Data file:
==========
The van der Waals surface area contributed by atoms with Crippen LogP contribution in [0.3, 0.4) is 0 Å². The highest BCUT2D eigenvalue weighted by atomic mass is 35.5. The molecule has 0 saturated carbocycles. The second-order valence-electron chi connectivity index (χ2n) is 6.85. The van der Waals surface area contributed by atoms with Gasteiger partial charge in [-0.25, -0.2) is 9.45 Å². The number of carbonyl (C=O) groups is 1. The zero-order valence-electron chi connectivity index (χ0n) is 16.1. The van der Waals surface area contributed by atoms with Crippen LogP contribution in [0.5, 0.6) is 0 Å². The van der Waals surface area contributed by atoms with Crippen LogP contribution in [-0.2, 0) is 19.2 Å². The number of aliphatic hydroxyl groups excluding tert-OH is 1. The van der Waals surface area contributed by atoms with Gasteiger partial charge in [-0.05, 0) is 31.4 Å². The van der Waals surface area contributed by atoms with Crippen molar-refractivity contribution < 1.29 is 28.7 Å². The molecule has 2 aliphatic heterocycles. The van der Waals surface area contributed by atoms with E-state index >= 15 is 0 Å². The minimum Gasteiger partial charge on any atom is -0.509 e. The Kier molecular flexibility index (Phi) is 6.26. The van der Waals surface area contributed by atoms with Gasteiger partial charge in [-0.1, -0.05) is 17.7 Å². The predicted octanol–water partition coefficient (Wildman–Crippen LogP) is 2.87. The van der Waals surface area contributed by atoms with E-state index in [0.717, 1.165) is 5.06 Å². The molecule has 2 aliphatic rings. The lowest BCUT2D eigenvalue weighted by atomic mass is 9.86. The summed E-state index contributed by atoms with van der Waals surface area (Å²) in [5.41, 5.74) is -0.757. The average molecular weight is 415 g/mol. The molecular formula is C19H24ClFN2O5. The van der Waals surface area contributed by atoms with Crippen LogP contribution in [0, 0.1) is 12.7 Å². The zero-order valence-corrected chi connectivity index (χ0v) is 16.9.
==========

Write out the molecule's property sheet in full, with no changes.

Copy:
The van der Waals surface area contributed by atoms with Crippen LogP contribution in [0.3, 0.4) is 0 Å². The highest BCUT2D eigenvalue weighted by atomic mass is 35.5. The molecule has 0 saturated carbocycles. The second-order valence-electron chi connectivity index (χ2n) is 6.85. The van der Waals surface area contributed by atoms with Gasteiger partial charge in [-0.25, -0.2) is 9.45 Å². The number of carbonyl (C=O) groups is 1. The zero-order valence-electron chi connectivity index (χ0n) is 16.1. The van der Waals surface area contributed by atoms with Crippen LogP contribution in [0.5, 0.6) is 0 Å². The van der Waals surface area contributed by atoms with Crippen LogP contribution in [-0.2, 0) is 19.2 Å². The number of aliphatic hydroxyl groups excluding tert-OH is 1. The van der Waals surface area contributed by atoms with Gasteiger partial charge in [-0.05, 0) is 31.4 Å². The van der Waals surface area contributed by atoms with Crippen molar-refractivity contribution < 1.29 is 28.7 Å². The molecule has 2 aliphatic heterocycles. The van der Waals surface area contributed by atoms with E-state index >= 15 is 0 Å². The minimum Gasteiger partial charge on any atom is -0.509 e. The Kier molecular flexibility index (Phi) is 6.26. The van der Waals surface area contributed by atoms with Gasteiger partial charge in [-0.1, -0.05) is 17.7 Å². The predicted octanol–water partition coefficient (Wildman–Crippen LogP) is 2.87. The van der Waals surface area contributed by atoms with E-state index in [0.717, 1.165) is 5.06 Å². The molecule has 2 aliphatic rings. The lowest BCUT2D eigenvalue weighted by atomic mass is 9.86. The summed E-state index contributed by atoms with van der Waals surface area (Å²) in [5.41, 5.74) is -0.757. The average molecular weight is 415 g/mol. The molecular formula is C19H24ClFN2O5. The van der Waals surface area contributed by atoms with Crippen LogP contribution in [0, 0.1) is 12.7 Å². The zero-order valence-corrected chi connectivity index (χ0v) is 16.9.